The "Knockout Game" has repeatedly made headlines on CNN, but it has all the makings of an urban legend to rival gang members killing people for flashing their high beams or hiding underneath cars to slash their victim's ankles.
Here's a look at recent hoaxes, scams and even (shock!) a real story circulating via email and Facebook. They include a golden oldie about not pumping gas on April 15, a rant about aircraft carriers gathering in Norfolk, Va., a run down of Easter's pagan traditions, and more.
Coffee Clash: Snopes dismantles an email claiming that the Starbucks CEO affirmed the company's stance supporting gay marriage ... and told traditional marriage supporters they weren't wanted http://www.snopes.com/politics/sexuality/starbucks.asp
An e-mail claims that Mars will soon be looming so large in our skies that it will rival the moon. The truth is that while Mars did get very close to Earth a few years ago, that merely turned it into a slightly brighter red star in the sky. If it actually did get as close as the email claims, the Earth would be wracked by high tides and thrown out of its orbit.
Here's the email.
Two Moons on 27th, August 2007*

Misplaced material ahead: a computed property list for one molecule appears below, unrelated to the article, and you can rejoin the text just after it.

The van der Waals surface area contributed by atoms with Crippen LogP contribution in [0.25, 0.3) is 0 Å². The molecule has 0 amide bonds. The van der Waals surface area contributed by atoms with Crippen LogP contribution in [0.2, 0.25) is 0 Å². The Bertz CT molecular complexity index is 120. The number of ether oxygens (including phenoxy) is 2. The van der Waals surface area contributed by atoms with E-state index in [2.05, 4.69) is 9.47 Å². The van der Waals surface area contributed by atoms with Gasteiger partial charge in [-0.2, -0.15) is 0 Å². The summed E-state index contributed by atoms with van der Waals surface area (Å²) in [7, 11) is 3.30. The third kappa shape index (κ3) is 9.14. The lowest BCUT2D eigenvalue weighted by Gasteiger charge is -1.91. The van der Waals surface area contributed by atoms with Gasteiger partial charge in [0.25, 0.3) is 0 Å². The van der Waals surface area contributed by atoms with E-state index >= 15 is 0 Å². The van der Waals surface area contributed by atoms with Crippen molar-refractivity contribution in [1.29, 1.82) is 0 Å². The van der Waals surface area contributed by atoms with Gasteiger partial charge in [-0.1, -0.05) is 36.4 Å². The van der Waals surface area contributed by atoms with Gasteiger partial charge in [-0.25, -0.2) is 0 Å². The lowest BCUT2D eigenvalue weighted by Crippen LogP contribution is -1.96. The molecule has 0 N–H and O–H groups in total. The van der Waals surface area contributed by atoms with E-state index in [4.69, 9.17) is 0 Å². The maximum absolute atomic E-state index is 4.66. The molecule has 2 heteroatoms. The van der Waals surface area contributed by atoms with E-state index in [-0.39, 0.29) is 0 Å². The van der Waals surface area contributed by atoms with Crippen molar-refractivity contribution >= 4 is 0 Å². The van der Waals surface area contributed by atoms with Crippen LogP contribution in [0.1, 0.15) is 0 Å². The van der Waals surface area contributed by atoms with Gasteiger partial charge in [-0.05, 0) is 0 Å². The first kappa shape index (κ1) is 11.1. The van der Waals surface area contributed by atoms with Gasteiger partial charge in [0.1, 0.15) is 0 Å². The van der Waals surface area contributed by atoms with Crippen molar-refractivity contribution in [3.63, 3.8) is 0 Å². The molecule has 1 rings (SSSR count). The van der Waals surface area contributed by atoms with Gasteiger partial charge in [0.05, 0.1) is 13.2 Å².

*27th August; the day the Whole World is waiting for .....
An e-mail claiming to showcase photos of a hanged/hanging and/or captured Osama din Laden is a hoax. The e-mail originated as an attempt to get people to download a trojan horse virus on to their computer, but it later morphed into a scare mail warning people about the alleged apocalyptic dangers of opening the e-mail. The virus itself has been neutralized, and the dangers were never as bad as what the hoax e-mail claims.
The destructive power of gel candles is heralded by a scare e-mail claiming these candles are capable of destroying toilets and burning down houses. The e-mail has some facts right; gel candles can flare up, causing fires, the glass containers holding gel candles have shattered and there have been several gel candle recalls. But none of the recalls say anything about these candles exploding.
The threat of the 809 phone scam--in which individuals try to trick people in the U.S. into calling a seemingly-national, but actually-international phone number--is blown ridiculously out of proportion by an e-mail circulating the net.
Truth is corrupted by fiction in an e-mail chainletter that tries to warn about the dangers of the recalled drug phenylpropanolamine.
A new e-mail is circulating the net claiming that the Bush administration is quietly attempting to bring back the draft, with an eye towards springing it on the country in Spring 2005, after the elections are over. In truth, while almost all of the elements in the e-mail are true -- there are draft bills before the Legislature, the Selective Service has been overhauling it's operations -- the spin the e-mail gives them is dubious at best.
There's an e-mail that's been going around for quite a while called "Bush's Resume" which lists a few dozen "accomplishments" of the president. This blog entry includes links to sites that attempt to refute the points of this dubious document.